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Commercial Integration between the European Union and Mexico

Multidisciplinary Studies

Edited By Gerhard Niedrist

The economic integration between the European Union and Mexico is of strategic significance to both parts. The EU is Mexico’s second most important trading partner and an integral piece in the diversification of its economic dependence from the United States. Besides, as Mexico is part of the North American Free Trade Agreement NAFTA and due to its geographical proximity to the United States, it has become of major geopolitical interest to the European Union. This multidisciplinary book analyzes the integration between Mexico and the European Union by economic, legal, and business management aspects, trying to contribute to a profound understanding of their relations.
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Mexican Firms’ Entry Strategies to the European Union Market

← 94 | 95 → Mexican Firms’ Entry Strategies to the European Union Market

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Laura Zapata Cantú, Mariela Quiroga† & Ana Luisa Cabrera‡

As noted by Bauman (2006), globalization has created a new way of perceiving the world in order to live in it. During the eighties, the term “global” meant a new way to compete, “compete aggressively” in the words of Prahalad (1998). Since then and until today, “global” means to compete aggressively for a market share of nearly 8,000 million people in the world.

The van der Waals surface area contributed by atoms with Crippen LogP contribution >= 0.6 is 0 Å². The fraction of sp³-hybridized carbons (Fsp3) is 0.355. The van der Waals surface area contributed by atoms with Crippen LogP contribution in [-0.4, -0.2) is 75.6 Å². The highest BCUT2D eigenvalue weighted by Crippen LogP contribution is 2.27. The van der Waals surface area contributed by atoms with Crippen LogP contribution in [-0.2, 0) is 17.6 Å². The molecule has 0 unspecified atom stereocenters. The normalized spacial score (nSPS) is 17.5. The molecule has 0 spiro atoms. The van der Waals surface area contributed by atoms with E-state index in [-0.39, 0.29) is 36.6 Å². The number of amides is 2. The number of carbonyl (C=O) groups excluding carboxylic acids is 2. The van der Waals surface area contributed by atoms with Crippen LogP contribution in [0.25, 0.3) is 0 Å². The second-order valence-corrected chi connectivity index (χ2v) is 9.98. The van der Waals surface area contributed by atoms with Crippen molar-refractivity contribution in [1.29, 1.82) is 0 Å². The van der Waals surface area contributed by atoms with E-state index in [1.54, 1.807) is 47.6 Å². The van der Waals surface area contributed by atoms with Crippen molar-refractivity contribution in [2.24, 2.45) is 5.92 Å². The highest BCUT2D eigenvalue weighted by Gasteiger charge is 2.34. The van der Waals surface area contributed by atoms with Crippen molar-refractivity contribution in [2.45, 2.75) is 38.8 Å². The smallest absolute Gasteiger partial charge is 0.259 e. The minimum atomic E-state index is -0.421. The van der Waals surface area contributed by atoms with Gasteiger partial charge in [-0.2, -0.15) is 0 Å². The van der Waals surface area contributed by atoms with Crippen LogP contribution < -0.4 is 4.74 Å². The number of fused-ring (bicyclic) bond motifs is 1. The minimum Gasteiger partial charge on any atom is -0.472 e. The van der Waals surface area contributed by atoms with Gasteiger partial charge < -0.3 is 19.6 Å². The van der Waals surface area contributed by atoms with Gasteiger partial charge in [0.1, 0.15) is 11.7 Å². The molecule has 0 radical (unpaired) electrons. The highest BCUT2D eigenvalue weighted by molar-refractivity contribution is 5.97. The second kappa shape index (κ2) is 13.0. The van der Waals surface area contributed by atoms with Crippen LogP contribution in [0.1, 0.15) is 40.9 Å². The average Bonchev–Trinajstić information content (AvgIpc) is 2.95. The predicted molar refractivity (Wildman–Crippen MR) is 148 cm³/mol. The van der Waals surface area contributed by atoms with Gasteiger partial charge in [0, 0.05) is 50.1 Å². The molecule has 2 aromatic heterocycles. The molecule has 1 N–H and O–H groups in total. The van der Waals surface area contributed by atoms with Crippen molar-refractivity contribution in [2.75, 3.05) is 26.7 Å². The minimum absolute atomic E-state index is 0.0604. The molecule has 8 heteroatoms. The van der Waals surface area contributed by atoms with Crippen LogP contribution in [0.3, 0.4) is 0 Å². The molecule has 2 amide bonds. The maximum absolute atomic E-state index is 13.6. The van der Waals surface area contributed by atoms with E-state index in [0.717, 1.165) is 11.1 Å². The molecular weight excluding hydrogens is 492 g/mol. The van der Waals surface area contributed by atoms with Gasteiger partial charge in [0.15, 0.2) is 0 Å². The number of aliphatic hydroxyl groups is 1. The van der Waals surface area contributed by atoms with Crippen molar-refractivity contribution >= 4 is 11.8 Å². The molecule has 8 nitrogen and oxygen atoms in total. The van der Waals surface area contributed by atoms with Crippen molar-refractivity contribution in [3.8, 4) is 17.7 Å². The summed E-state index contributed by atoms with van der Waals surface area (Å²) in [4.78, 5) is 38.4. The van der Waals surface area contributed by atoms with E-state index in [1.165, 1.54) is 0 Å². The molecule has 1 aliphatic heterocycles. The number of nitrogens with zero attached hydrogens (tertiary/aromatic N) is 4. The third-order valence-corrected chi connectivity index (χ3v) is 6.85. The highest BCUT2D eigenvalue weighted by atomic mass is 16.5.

Moreover, globalization has shown asymmetric economic growth, mainly due to multinational companies whose headquarters are in Western countries. This trend began to change in the nineties with the emergence of multinationals, mainly from Asian countries and particularly from India.

Given this irreversible fact, most countries of the world participate in treaties or trade agreements that facilitate the export and import of goods and services. Thus, this chapter presents an exploration of how several Mexican companies have entered the European market, with some having the auspices of the Free Trade Agreement (FTA) between the European Union and Mexico. While other companies started trading with the European Union long before the creation of the FTA.

Mexico is one of the two largest economies in Latin America, with a population of over 110 million and a per capita income of almost US $10,000. Mexico has been a member of the North American Free Trade Agreement (NAFTA) since 1994 and has concluded a set of free trade agreements (FTA) with its major...

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